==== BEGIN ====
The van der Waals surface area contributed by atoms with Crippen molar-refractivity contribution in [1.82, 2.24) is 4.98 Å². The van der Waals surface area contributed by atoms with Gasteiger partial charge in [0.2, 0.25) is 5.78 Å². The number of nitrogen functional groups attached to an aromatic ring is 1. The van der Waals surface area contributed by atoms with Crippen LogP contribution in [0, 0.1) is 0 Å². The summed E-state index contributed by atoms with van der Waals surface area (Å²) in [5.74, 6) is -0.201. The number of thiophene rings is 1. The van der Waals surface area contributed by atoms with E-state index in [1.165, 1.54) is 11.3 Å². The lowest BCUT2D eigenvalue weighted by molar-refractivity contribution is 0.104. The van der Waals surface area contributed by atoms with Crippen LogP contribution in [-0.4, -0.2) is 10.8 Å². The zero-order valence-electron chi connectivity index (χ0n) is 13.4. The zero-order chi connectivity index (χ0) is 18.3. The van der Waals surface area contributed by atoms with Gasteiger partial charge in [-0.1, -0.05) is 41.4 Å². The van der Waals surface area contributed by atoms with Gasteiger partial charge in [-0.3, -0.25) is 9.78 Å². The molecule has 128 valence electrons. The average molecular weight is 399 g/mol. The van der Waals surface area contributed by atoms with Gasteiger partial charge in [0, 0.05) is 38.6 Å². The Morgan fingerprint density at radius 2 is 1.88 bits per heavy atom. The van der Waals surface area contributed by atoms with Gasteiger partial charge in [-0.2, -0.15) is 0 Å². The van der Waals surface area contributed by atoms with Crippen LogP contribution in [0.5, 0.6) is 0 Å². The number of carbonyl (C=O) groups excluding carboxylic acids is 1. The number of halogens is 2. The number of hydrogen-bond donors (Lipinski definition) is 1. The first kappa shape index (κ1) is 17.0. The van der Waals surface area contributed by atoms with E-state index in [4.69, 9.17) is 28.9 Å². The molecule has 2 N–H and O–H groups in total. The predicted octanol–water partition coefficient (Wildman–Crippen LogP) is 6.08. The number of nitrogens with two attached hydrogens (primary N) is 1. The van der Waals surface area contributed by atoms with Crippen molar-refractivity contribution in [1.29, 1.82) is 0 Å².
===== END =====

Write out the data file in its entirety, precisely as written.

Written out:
The van der Waals surface area contributed by atoms with Crippen molar-refractivity contribution in [1.82, 2.24) is 4.98 Å². The van der Waals surface area contributed by atoms with Gasteiger partial charge in [0.2, 0.25) is 5.78 Å². The number of nitrogen functional groups attached to an aromatic ring is 1. The van der Waals surface area contributed by atoms with Crippen LogP contribution in [0, 0.1) is 0 Å². The summed E-state index contributed by atoms with van der Waals surface area (Å²) in [5.74, 6) is -0.201. The number of thiophene rings is 1. The van der Waals surface area contributed by atoms with E-state index in [1.165, 1.54) is 11.3 Å². The lowest BCUT2D eigenvalue weighted by molar-refractivity contribution is 0.104. The van der Waals surface area contributed by atoms with Crippen LogP contribution in [-0.4, -0.2) is 10.8 Å². The zero-order valence-electron chi connectivity index (χ0n) is 13.4. The zero-order chi connectivity index (χ0) is 18.3. The van der Waals surface area contributed by atoms with Gasteiger partial charge in [-0.1, -0.05) is 41.4 Å². The van der Waals surface area contributed by atoms with Gasteiger partial charge in [-0.3, -0.25) is 9.78 Å². The molecule has 128 valence electrons. The average molecular weight is 399 g/mol. The van der Waals surface area contributed by atoms with Gasteiger partial charge in [0, 0.05) is 38.6 Å². The Morgan fingerprint density at radius 2 is 1.88 bits per heavy atom. The van der Waals surface area contributed by atoms with Gasteiger partial charge in [-0.2, -0.15) is 0 Å². The van der Waals surface area contributed by atoms with Crippen LogP contribution in [0.5, 0.6) is 0 Å². The number of carbonyl (C=O) groups excluding carboxylic acids is 1. The number of halogens is 2. The number of hydrogen-bond donors (Lipinski definition) is 1. The first kappa shape index (κ1) is 17.0. The van der Waals surface area contributed by atoms with E-state index in [4.69, 9.17) is 28.9 Å². The molecule has 2 N–H and O–H groups in total. The predicted octanol–water partition coefficient (Wildman–Crippen LogP) is 6.08. The number of nitrogens with two attached hydrogens (primary N) is 1. The van der Waals surface area contributed by atoms with Crippen molar-refractivity contribution in [1.29, 1.82) is 0 Å².